Marvel’s Spider-Man 2 is in the works at Insomniac Games, but, aside from some brief teases about the release of a sick Harry Osbourne from some sort of cryogenic stasis, there’s a lot we still don’t know about the upcoming game. One key element that seems all but certain, however, is that Peter Parker and Miles Morales will unite as two Spider-Men, each with their own toolkit of abilities enhanced from the previous games.
The lingering question that remains, though, is how will Insomniac solve the constantly present quagmire of having two high-profile protagonists in Peter and Miles?
The previous two games leading up to this point in the story told some deeply personal narratives about our two heroes to great effect, but can they share the screen in a way that offers the same emotional resonance? Given Insomniac's unrivaled talent, this challenging feat seems possible — and we’ve got four different ways the team could pull it off.
4. Choose your hero — In games like Scarlet Nexus, players select one of two possible protagonists that they stick with throughout the entirety of the campaign. But, as the plot threads unfold, the two characters meet and even battle each other. Then you can replay the game as the other hero and wind up at a similar ending.
When we think about how Marvel’s Spider-Man 2 is expected to unfold, there’s a strong opportunity for a system like that to work narrative wonders in the sequel.
If players select Peter as their main character, maybe the bulk of their adventure is focused on the Green Goblin. Choosing Miles, on the other hand, might pave the way for a direct encounter with Venom. (That is, assuming these characters are not one and the same.) And, if the end-credit allusions to Venom and the Symbiote are to be believed, maybe Miles or Peter are taken over by the parasite in a way that temporarily turns them evil. When that happens, the other character may be forced to knock some sense into their former ally. With multiple villains in play, why can’t we have two converging plots?
3. Separate Segments — Another route Insomniac might want to take is to have bespoke story segments for Peter and Miles much like how the parallel narratives of Kiryu and Majima unfold in Yakuza 0.
In this case, players wouldn’t be able to choose their Spider-Man and would instead take control of Morales or Parker based on what’s happening in the story at that time. For a narrative-focused property like Marvel’s Spider-Man, this approach may be best, as it allows developers to curate every single moment players see, knowing that they’ll absolutely witness each part of the story.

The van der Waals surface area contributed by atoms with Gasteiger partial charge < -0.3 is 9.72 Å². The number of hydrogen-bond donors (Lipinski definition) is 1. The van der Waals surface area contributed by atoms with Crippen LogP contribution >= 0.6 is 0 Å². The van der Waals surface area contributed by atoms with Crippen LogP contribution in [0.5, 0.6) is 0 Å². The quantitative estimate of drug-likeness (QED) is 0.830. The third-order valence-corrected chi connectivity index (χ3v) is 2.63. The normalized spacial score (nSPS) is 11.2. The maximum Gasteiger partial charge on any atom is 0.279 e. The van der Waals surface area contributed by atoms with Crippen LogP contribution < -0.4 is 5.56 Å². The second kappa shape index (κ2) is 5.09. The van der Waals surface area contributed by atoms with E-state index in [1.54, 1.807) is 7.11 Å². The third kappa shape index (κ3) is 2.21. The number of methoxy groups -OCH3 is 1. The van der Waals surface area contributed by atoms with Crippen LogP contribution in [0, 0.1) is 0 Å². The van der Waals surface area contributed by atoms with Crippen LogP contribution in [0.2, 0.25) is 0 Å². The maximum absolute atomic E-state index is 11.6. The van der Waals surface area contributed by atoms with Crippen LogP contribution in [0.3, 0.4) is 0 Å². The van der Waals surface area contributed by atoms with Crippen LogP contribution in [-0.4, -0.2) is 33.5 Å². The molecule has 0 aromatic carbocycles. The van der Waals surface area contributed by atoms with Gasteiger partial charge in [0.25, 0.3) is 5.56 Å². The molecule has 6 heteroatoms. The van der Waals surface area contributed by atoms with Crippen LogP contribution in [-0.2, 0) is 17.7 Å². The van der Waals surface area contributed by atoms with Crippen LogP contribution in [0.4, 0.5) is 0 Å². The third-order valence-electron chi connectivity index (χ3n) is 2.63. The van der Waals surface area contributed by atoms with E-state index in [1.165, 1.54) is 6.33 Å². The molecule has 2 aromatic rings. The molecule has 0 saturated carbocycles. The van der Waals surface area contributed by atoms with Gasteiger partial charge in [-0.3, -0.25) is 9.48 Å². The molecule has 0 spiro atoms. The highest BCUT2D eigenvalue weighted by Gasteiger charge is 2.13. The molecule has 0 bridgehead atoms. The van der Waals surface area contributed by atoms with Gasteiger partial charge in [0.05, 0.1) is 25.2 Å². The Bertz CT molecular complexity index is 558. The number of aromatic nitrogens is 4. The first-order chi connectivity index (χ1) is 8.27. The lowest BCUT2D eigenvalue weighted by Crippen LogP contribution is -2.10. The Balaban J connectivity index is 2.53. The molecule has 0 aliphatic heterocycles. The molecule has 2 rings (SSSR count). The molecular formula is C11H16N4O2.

Having players fight different villains as described above may encourage multiple playthroughs, but most buyers probably won’t partake in that. That fact makes narrative design a bit more difficult because it mostly guarantees only one viewpoint of the story will ever be seen. Cut out those questions by forcing character control on the player.
2. Location-based storytelling — Now that we know Miles has his home base in Harlem with Peter looking over some of the larger city areas, maybe the location is how this two-character narrative can split. We’ve seen this tactic leveraged before, as GTA V’s Michael, Trevor, and Franklin experienced their stories within different quadrants of Los Santos. Maybe the character you use will depend on precisely where that mission is.
After all, we recently saw Insomniac employ a similar design technique with Ratchet and Rivet in 2021’s Ratchet & Clank: A Rift Apart. In that game, the planets you travel to dictate who you control, but Skill Points and currencies are shared between heroes. New York City could be divided in similar ways with a short handoff animation while the other Spidey takes control. It’d be a bit confusing, but it’d make sense given how large of a role the Harlem location plays when it comes to Miles in particular.
1. A co-op buddy — While this scenario seems a bit unlikely, it’s also not impossible to consider that maybe both Peter and Miles could be playable at the same time. You could adopt one of the more rigid design styles for single-player adventuring, while your partner may be able to hop in locally or via online play.
This model sounds antithetical to Sony’s single-player narrative focus, but it’s worth remembering the publisher has seemingly flirted with similar ideas in the past. A little over a year ago, VGC floated a report that Horizon Forbidden West would feature some kind of co-op mode. That seemingly never came to pass, but we have seen co-op added to single-player games like Ghost of Tsushima through the Ghost of Tsushima: Legends module. If it existed in Spider-Man 2 it probably wouldn’t be very in-depth, but co-op is definitely a fun way to make use of two awesome superhero protagonists.
No matter which method Insomniac opts for, it’s bound to be an exciting adventure.